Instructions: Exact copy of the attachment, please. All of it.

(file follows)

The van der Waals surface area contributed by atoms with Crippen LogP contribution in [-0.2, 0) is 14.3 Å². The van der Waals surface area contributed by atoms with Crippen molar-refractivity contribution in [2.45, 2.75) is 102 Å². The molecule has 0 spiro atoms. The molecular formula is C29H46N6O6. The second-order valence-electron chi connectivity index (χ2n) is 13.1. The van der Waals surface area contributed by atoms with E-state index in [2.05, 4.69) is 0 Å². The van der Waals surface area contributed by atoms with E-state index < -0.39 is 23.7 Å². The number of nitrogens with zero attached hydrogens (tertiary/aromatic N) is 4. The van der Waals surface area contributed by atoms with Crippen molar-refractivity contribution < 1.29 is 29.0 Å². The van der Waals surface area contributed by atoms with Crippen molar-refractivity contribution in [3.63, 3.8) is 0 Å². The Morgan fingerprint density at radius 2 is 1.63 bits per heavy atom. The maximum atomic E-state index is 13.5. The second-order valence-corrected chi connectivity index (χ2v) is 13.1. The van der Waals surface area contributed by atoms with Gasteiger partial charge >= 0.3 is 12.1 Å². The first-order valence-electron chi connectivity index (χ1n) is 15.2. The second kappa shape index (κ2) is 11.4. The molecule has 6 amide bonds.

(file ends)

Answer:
The van der Waals surface area contributed by atoms with Crippen LogP contribution in [-0.2, 0) is 14.3 Å². The van der Waals surface area contributed by atoms with Crippen molar-refractivity contribution in [2.45, 2.75) is 102 Å². The molecule has 0 spiro atoms. The molecular formula is C29H46N6O6. The second-order valence-electron chi connectivity index (χ2n) is 13.1. The van der Waals surface area contributed by atoms with E-state index in [2.05, 4.69) is 0 Å². The van der Waals surface area contributed by atoms with E-state index < -0.39 is 23.7 Å². The number of nitrogens with zero attached hydrogens (tertiary/aromatic N) is 4. The van der Waals surface area contributed by atoms with Crippen molar-refractivity contribution < 1.29 is 29.0 Å². The van der Waals surface area contributed by atoms with Crippen molar-refractivity contribution in [3.63, 3.8) is 0 Å². The Morgan fingerprint density at radius 2 is 1.63 bits per heavy atom. The maximum atomic E-state index is 13.5. The second-order valence-corrected chi connectivity index (χ2v) is 13.1. The van der Waals surface area contributed by atoms with Gasteiger partial charge >= 0.3 is 12.1 Å². The first-order valence-electron chi connectivity index (χ1n) is 15.2. The second kappa shape index (κ2) is 11.4. The molecule has 6 amide bonds.